8. Honoré A, Le Corre S, Derambure C, Normand R, Duclos C, Boyer O, Marie JP, Guérout N (March 2012). "Isolation, characterization, and genetic profiling of subpopulations of olfactory ensheathing cells from the olfactory bulb". Glia. 60 (3): 404–13. doi:10.1002/glia.22274. PMID 22161947.
  9. Boiko AD, Razorenova OV, van de Rijn M, Swetter SM, Johnson DL, Ly DP, Butler PD, Yang GP, Joshua B, Kaplan MJ, Longaker MT, Weissman IL (July 2010). "Human melanoma-initiating cells express neural crest nerve growth factor receptor CD271". Nature. 466 (7302): 133–7. doi:10.1038/nature09161. PMC 2898751. PMID 20596026.
  10. Redmer T, Welte Y, Behrens D, Fichtner I, Przybilla D, Wruck W, Yaspo ML, Lehrach H, Schäfer R, Regenbrecht CR (2014). "The nerve growth factor receptor CD271 is crucial to maintain tumorigenicity and stem-like properties of melanoma cells". PLOS One. 9 (5): e92596. doi:10.1371/journal.pone.0092596. PMC 4010406. PMID 24799129.
  11. Redmer T, Walz I, Klinger B, Khouja S, Welte Y, Schäfer R, Regenbrecht C (January 2017). "The role of the cancer stem cell marker CD271 in DNA damage response and drug resistance of melanoma cells". Oncogenesis. 6 (1): e291. doi:10.1038/oncsis.2016.88. PMC 5294251. PMID 28112719.
  12. Radke J, Roßner F, Redmer T (August 2017). "CD271 determines migratory properties of melanoma cells". Scientific Reports. 7 (1): 9834. doi:10.1038/s41598-017-10129-z. PMC 5574914. PMID 28852061.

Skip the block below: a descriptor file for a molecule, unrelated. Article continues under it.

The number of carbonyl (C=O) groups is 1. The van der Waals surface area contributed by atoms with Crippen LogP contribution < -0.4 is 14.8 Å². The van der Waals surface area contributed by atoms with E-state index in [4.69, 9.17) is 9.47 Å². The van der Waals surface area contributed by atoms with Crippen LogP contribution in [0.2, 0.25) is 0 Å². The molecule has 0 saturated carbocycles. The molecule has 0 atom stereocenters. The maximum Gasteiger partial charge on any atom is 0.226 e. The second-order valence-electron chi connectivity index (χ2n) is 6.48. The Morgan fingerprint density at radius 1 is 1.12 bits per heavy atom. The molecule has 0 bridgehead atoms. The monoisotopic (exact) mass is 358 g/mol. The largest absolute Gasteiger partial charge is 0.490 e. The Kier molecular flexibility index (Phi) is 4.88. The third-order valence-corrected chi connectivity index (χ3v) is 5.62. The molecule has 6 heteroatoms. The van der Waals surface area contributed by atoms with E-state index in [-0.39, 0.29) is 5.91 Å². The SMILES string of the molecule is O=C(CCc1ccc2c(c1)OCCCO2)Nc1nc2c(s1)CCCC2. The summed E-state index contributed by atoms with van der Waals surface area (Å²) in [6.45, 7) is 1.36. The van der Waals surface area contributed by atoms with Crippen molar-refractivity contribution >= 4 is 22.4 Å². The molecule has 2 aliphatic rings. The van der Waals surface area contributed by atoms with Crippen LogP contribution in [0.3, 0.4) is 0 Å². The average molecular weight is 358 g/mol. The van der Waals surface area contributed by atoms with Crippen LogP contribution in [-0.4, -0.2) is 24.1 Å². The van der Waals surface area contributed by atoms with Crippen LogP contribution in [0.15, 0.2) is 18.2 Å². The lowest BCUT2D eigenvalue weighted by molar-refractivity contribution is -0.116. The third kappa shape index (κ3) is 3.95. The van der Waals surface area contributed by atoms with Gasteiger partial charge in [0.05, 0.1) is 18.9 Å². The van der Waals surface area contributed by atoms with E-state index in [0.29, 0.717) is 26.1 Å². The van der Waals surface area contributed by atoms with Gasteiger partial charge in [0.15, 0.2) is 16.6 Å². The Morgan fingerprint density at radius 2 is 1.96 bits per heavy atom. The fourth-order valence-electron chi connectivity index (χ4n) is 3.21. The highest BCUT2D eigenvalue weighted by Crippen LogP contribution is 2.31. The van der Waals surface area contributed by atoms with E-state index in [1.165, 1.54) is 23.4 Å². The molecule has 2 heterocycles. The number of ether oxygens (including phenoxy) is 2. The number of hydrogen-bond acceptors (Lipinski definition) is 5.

13. Guo R, Fierro-Fine A, Goddard L, Russell M, Chen J, Liu CZ, Fung KM, Hassell LA (2014). "Increased expression of melanoma stem cell marker CD271 in metastatic melanoma to the brain". International Journal of Clinical and Experimental Pathology. 7 (12): 8947–51. PMC 4313973. PMID 25674270.
  14. Radke J, Roßner F, Redmer T (August 2017). "CD271 determines migratory properties of melanoma cells". Scientific Reports. 7 (1): 9834. doi:10.1038/s41598-017-10129-z. PMID 28852061.
  15. Zubrilov I, Sagi-Assif O, Izraely S, Meshel T, Ben-Menahem S, Ginat R, Pasmanik-Chor M, Nahmias C, Couraud PO, Hoon DS, Witz IP (May 2015). "Vemurafenib resistance selects for highly malignant brain and lung-metastasizing melanoma cells". Cancer Letters. 361 (1): 86–96. doi:10.1016/j.canlet.2015.02.041. PMID 25725450.
  16. Redmer T (July 2018). "Deciphering mechanisms of brain metastasis in melanoma - the gist of the matter". Molecular Cancer. 17 (1): 106. doi:10.1186/s12943-018-0854-5. PMID 30053879.
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Further reading